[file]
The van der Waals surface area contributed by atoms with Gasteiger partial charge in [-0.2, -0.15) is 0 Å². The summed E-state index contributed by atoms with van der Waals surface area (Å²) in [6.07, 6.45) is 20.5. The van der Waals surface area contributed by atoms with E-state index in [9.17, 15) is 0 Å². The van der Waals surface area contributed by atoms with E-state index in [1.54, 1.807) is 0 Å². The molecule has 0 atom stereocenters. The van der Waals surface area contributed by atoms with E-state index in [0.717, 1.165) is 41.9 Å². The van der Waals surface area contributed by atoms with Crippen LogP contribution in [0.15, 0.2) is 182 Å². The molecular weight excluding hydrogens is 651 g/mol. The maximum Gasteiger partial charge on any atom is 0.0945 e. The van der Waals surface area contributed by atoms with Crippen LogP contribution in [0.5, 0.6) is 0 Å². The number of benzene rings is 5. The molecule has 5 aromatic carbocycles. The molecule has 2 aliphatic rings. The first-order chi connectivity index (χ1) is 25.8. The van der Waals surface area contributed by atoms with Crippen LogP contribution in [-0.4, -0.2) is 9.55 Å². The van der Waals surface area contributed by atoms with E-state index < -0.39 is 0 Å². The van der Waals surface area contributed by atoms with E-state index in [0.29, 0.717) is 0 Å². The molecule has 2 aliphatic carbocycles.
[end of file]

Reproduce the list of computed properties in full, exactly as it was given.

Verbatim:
The van der Waals surface area contributed by atoms with Gasteiger partial charge in [-0.2, -0.15) is 0 Å². The summed E-state index contributed by atoms with van der Waals surface area (Å²) in [6.07, 6.45) is 20.5. The van der Waals surface area contributed by atoms with E-state index in [9.17, 15) is 0 Å². The van der Waals surface area contributed by atoms with E-state index in [1.54, 1.807) is 0 Å². The molecule has 0 atom stereocenters. The van der Waals surface area contributed by atoms with E-state index in [0.717, 1.165) is 41.9 Å². The van der Waals surface area contributed by atoms with Crippen LogP contribution in [0.15, 0.2) is 182 Å². The molecular weight excluding hydrogens is 651 g/mol. The maximum Gasteiger partial charge on any atom is 0.0945 e. The van der Waals surface area contributed by atoms with Crippen LogP contribution in [0.5, 0.6) is 0 Å². The number of benzene rings is 5. The molecule has 5 aromatic carbocycles. The molecule has 2 aliphatic rings. The first-order chi connectivity index (χ1) is 25.8. The van der Waals surface area contributed by atoms with Crippen LogP contribution in [-0.4, -0.2) is 9.55 Å². The van der Waals surface area contributed by atoms with E-state index < -0.39 is 0 Å². The van der Waals surface area contributed by atoms with E-state index in [0.29, 0.717) is 0 Å². The molecule has 2 aliphatic carbocycles.